Wednesday, October 24, 2012

BEYOND GOOD AND EVIL


Nietzsche's Beyond Good and Evil, is essentially a diatribe of countless critiques and criticisms of the philosopher's scholarly and philosophical contemporaries, as well as society in general, regarding everything from religion to morality to truth to nationalism. To a certain extent, Beyond Good and Evil functions as a crystal ball of sorts, offering future thinkers a vision of what is to come, while Nietzsche serves as a mustached clairvoyant, warning, advising, and steering readers in the 'right' direction (although at times, it feels like he's blind-drunk steering a semi). It's no secret that Nietzsche was a bit manic – this is clearly reflected in the chaotic nature of the Beyond Good and Evil - and at times, the text comes off as muddled and bit helter-skelter. However, I think Nietzsche offers some really remarkable insight on a gamut of topics, and although I don't necessarily entirely agree with many of his points, I can certainly appreciate his philosophic brilliance.
For me, the most intriguing part of Beyond Good and Evil is the section regarding the nature of morality, in which Nietzsche delves into the effect society has had on the development of morality thus far, as well as the future effect that society will have on the evolution of morality. This section also comes off as a challenge of sorts, or perhaps an emphatic suggestion, encouraging readers to consider ideologies and moralities other than their own, so as to gain a broader understanding of the nature of morality.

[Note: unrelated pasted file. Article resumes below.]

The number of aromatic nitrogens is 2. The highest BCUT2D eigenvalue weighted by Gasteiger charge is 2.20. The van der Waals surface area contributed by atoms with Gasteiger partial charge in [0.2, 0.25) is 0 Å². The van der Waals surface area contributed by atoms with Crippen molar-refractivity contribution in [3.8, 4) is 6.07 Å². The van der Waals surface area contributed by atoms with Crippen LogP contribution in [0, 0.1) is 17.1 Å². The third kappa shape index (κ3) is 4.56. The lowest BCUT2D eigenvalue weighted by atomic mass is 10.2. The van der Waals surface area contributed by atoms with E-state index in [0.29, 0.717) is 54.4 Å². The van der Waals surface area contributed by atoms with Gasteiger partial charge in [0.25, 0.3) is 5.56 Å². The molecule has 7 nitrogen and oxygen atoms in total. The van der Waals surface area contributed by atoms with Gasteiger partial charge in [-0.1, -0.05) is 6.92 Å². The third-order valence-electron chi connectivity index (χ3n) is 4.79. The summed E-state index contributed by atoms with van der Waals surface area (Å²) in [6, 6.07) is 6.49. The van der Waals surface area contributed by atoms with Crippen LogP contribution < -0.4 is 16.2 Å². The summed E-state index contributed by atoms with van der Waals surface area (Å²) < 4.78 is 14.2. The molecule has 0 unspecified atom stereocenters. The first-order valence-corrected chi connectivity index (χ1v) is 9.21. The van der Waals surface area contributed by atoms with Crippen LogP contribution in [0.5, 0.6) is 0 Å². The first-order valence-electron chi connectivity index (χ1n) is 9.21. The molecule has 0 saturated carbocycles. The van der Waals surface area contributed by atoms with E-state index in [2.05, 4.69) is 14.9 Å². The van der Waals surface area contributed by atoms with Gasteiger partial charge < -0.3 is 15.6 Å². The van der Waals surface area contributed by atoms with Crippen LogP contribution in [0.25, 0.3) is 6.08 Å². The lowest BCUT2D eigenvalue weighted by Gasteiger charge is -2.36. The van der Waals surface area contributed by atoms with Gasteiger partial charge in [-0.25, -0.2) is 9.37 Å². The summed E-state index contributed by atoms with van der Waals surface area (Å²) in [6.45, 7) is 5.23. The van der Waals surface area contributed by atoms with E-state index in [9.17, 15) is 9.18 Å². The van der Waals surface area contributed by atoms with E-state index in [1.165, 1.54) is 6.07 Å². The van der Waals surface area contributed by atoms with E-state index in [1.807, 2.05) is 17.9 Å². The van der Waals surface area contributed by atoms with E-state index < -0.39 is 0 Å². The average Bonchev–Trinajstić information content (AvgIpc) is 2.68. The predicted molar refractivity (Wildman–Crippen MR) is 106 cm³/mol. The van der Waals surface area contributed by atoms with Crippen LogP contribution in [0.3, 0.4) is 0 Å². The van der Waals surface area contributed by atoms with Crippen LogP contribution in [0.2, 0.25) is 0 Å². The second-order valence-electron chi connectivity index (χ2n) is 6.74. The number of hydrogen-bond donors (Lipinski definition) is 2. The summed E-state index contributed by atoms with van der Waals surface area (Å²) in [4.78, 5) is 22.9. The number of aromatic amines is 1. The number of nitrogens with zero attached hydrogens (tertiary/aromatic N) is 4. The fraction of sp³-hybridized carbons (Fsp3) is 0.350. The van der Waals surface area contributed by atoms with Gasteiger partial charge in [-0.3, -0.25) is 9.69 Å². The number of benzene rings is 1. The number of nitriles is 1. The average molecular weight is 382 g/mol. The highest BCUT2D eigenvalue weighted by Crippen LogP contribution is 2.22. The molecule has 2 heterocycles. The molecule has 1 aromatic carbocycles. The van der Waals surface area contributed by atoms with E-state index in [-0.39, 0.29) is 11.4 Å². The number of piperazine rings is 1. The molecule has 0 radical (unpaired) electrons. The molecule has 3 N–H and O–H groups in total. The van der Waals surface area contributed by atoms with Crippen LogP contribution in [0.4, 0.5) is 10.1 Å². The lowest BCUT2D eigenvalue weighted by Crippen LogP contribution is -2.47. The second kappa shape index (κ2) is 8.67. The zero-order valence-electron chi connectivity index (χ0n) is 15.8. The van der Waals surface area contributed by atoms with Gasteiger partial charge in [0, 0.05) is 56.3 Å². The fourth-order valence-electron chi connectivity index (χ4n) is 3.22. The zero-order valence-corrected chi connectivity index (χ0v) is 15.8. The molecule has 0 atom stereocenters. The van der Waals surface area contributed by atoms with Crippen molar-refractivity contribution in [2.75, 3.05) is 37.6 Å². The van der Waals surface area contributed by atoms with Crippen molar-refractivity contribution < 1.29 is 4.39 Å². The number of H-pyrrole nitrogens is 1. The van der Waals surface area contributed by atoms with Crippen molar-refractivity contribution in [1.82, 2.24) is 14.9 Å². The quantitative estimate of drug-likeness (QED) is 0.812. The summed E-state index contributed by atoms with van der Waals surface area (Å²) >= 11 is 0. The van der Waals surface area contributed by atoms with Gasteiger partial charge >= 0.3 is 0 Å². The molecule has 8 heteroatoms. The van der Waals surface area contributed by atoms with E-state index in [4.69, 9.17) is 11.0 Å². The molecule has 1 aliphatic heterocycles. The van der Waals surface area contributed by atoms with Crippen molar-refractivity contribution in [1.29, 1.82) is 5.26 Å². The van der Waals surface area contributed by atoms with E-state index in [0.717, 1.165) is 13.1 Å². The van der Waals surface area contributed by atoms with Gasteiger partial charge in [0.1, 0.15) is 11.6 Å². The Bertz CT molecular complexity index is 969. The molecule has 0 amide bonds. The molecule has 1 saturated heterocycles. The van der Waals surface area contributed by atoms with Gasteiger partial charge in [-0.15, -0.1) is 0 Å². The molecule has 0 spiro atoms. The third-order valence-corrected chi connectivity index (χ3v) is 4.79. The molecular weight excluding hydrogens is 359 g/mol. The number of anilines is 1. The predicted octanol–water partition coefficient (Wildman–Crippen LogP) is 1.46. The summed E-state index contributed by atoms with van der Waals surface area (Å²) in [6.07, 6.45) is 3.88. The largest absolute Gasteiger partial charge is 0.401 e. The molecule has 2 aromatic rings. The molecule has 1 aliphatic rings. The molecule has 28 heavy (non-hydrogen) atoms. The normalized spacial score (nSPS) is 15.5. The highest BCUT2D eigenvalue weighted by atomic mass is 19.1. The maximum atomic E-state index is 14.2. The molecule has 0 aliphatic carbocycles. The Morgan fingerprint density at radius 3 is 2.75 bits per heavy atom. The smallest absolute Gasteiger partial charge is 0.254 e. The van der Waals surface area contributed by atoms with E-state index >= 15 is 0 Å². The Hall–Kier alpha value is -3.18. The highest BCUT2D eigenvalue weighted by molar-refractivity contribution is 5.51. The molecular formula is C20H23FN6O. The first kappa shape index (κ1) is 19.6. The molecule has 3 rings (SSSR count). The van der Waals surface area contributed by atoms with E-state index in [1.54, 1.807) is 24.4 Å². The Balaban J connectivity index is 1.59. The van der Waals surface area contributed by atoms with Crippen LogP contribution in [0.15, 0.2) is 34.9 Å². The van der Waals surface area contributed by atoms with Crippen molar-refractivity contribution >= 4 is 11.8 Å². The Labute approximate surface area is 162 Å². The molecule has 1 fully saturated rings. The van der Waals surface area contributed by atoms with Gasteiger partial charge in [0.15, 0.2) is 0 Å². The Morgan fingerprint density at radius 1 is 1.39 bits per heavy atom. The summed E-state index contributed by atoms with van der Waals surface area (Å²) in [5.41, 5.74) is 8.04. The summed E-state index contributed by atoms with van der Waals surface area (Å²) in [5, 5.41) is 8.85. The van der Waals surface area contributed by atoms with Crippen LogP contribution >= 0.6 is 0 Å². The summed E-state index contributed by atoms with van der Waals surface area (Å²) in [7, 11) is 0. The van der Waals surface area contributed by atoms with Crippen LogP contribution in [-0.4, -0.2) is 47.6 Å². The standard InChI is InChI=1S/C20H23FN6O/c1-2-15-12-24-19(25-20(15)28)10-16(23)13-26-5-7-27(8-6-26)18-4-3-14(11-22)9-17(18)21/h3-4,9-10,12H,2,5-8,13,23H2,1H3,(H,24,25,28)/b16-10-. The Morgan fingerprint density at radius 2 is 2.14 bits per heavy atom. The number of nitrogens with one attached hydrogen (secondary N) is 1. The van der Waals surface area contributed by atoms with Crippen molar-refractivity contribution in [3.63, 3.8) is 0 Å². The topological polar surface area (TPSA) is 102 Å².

The main posit of this section - and one of the major points of Beyond Good and Evil as a whole – is Nietzsche claim that in the world, there exist two basic type of morality: 'master morality' and 'slave morality'. And between these two moralities there is one fundamental difference: the longing for freedom; that is, in the slave morality, the longing for happiness by way of freedom is as necessary as, and therefore analogous to, the longing for artful and thoughtful contemplation by those in the master morality. I suppose I can, for the most part, agree with the basics of each type of morality. That is, that at its core, master morality is self-glorification, while slave morality is morality of utility. Those in a high-ranking, more 'favorable' position in society will determine what is good and base this determination on the nobility or contemptibility of an action. Conversely, those in a low-ranking, less 'favorable' position in society will be (rightfully) suspicious of the virtues of the powerful, and associate goodness with utility; thus, qualities that help the oppressed make the most of their existence, such as compassion, modesty, and diligence, and are thought to carry the most goodness. Again, I can certainly agree with the tenants of both of Nietzsche's type of moralities; however, I think that by reducing morality as a whole to two general types with one difference, Nietzsche may have oversimplified an immensely profound aspect of humanity, and offered a radically cynical view of the human condition.
Additionally, Nietzsche is highly critical of moralities that are exhibited and embraced by the masses, asserting that these moralities are exploitative and based on fear, and used as a means of taming individuals and clustering society at large into a single mass in which no individual can think for his or herself. This is a bold assertion that I'm not sure I can much agree with. The nature of the master-slave relationship requires that there be fewer masters than slaves, and that although few in numbers, masters are rich in power. As such, it seems more likely that moralities exhibited by the masses would be more akin to the qualities embraced by the slave morality, such as cooperation and compassion, as these qualities would best lend themselves to the well-being of society in general.


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